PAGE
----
Ever wondered why Elizabethan and Jacobean drama is obsessed with happenings in Spain and Italy? The answer lies substantially with one man: William Painter. In 1566 he published The Palace of Pleasure, a collection of translations into English of tales from the Decameron, the Heptameron, Bandello’s Novelle, and others. The book led to a flood of interest in gory goings-on at foreign courts - giving Shakespeare the plot for All’s Well That Ends Well and other works - and supplied Webster with the idea for The Duchess of Malfi.
The Duchess, however, was a real flesh-and-blood woman. Her name was Giovanna d'Aragona, Duchess of Amalfi. Married at 12 in 1490, her husband died young, and she secretly married a servant, Antonio Bologna. Over the next couple of years she bore him two children. By the time of her third pregnancy, her brothers, who wanted power for themselves, got wind of the scandal, and in 1510, the lovers, with the two children and the new baby, decided to flee. The Duchess and her two youngest children didn’t get very far: they were soon captured, brought back to Amalfi and imprisoned. Antonio escaped with the eldest son but was murdered in Milan. The Duchess then disappeared from history. Her first son, from her first marriage, became ruler of Amalfi in her place.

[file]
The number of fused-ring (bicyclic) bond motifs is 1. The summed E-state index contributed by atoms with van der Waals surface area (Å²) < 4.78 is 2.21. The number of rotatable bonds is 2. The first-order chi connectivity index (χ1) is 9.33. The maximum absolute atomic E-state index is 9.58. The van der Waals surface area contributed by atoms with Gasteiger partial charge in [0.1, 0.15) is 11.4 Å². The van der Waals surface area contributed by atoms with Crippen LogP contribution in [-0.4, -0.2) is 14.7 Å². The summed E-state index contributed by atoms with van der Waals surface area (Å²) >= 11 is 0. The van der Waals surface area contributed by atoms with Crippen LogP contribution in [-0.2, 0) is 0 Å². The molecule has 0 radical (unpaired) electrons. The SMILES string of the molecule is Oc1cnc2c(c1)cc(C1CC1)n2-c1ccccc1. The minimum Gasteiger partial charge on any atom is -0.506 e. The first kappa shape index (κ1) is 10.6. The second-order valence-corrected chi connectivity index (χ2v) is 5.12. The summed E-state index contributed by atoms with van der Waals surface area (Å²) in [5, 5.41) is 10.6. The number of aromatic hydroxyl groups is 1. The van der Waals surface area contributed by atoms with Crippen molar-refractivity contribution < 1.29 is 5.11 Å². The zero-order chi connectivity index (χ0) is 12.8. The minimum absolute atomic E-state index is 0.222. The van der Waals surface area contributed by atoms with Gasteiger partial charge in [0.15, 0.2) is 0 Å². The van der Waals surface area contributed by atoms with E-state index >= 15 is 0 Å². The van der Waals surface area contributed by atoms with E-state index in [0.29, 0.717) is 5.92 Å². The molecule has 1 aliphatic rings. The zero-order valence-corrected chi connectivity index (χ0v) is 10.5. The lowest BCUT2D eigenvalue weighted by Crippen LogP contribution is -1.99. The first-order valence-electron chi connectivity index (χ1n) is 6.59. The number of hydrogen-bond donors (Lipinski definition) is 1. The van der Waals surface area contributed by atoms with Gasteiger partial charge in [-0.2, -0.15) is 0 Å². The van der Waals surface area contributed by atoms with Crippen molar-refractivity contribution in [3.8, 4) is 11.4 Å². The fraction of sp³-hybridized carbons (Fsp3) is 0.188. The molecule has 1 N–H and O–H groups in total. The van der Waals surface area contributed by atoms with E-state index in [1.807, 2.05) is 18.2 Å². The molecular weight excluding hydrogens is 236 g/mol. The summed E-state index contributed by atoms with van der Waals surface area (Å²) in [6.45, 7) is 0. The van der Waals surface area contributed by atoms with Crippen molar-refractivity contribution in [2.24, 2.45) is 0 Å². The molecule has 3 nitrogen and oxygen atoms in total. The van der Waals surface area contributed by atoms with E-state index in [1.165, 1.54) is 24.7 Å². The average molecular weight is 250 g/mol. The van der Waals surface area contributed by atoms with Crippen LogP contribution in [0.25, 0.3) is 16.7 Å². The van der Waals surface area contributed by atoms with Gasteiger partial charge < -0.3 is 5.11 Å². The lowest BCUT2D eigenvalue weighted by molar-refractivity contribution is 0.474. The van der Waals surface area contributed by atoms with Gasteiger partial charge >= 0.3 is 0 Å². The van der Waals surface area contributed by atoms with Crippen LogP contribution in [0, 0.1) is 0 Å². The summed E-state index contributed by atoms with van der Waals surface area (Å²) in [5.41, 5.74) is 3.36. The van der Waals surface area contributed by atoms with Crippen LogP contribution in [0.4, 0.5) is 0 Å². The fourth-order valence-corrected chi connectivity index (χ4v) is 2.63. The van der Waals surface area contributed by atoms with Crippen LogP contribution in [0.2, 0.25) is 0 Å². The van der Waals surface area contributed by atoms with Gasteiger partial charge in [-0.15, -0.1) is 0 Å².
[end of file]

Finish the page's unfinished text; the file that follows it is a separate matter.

Thus ends the melancholy tale of the doomed Duchess. The story was picked up by Bandello in his Novelle, and, mediated through the French of François de Belleforest, was subsequently rendered into English by William Painter, to the delight of English audiences and playwrights.
Webster was thus handed his title by history. The transformation from ‘d’Amalfi’ to ‘of Malfi’ is easy to see. ‘La Duchessa d’Amalfi’ in Italian became ‘La Duchesse d’Amalfi’ in the French of Belleforest: ‘d’Amalfi’ was mistaken for ‘de Malfi’, and translated into English as ‘of Malfi’.
Webster, John: The Duchess of Malfi (Dover, 1999)
Boklund, Gunnar: The Duchess of Malfi: Sources, Themes, Characters (Harvard University Press, 1962)
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